Thinking About Taking On A Partner?

Business By muddpuppy Updated 16 Oct 2010 , 12:01am by kaat

muddpuppy Posted 15 Oct 2010 , 3:05pm
post #1 of 14

Hey CCr's! If anyone can understand the stress of building a cake business it's you guys!! Please feel free to give me any and all opinions / advice / ideas!!!

So, here's the deal, I've been legally in business for 5 years, everything is going well, progressing and I was able to open a store front location this past spring! No more coffee shop meetings for me! lol..My issue is that it's incredably taxing! Time and money wise! I have one part time employee, but I'm not really prepared to take on anyone full time which is what I actually need.. so here's the question... If I can find a partner, to split expenses, work load, responsibilities will I regret it? I have a billion plans to expand my business but I can't see it happening without help and I'm sure there is some one in my area who might be interested in signing up... What do you think?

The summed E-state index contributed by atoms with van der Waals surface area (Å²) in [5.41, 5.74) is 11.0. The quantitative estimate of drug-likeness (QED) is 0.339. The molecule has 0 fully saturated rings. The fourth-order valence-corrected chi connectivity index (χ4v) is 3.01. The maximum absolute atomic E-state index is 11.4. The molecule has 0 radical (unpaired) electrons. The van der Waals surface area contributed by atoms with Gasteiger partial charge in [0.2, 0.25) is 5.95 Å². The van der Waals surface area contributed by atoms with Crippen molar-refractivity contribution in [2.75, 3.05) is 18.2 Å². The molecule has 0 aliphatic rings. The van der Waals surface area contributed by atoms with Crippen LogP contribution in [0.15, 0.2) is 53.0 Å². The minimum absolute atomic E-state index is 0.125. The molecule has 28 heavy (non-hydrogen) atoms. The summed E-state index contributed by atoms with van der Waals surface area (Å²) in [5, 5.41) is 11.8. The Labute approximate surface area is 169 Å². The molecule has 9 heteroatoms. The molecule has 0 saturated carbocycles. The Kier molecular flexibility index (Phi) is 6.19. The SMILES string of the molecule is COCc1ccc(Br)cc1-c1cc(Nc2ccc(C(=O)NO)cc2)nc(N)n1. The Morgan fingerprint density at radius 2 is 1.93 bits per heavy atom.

Have any of you taken on a partener after the business was established?

Thanks in advanced!!!

Stressed !!

13 replies
leily Posted 15 Oct 2010 , 3:56pm
post #2 of 14

As a personal opinion i prefer an investor (or a silent partner is what some like to be called). We set up an agreement about how much $ they are investing and then what they get in return, again a monetary value, typically a percentage of sales, or % of profit/revenue depending on the agreement.

I have had two people request to be partners in a business before and i turned them both down, mainly b/c 1) i hadn't known them very long and didn't know what type of business sense the had 2) I don't want someone else screwing me over b/c of stupid mistakes or on purpose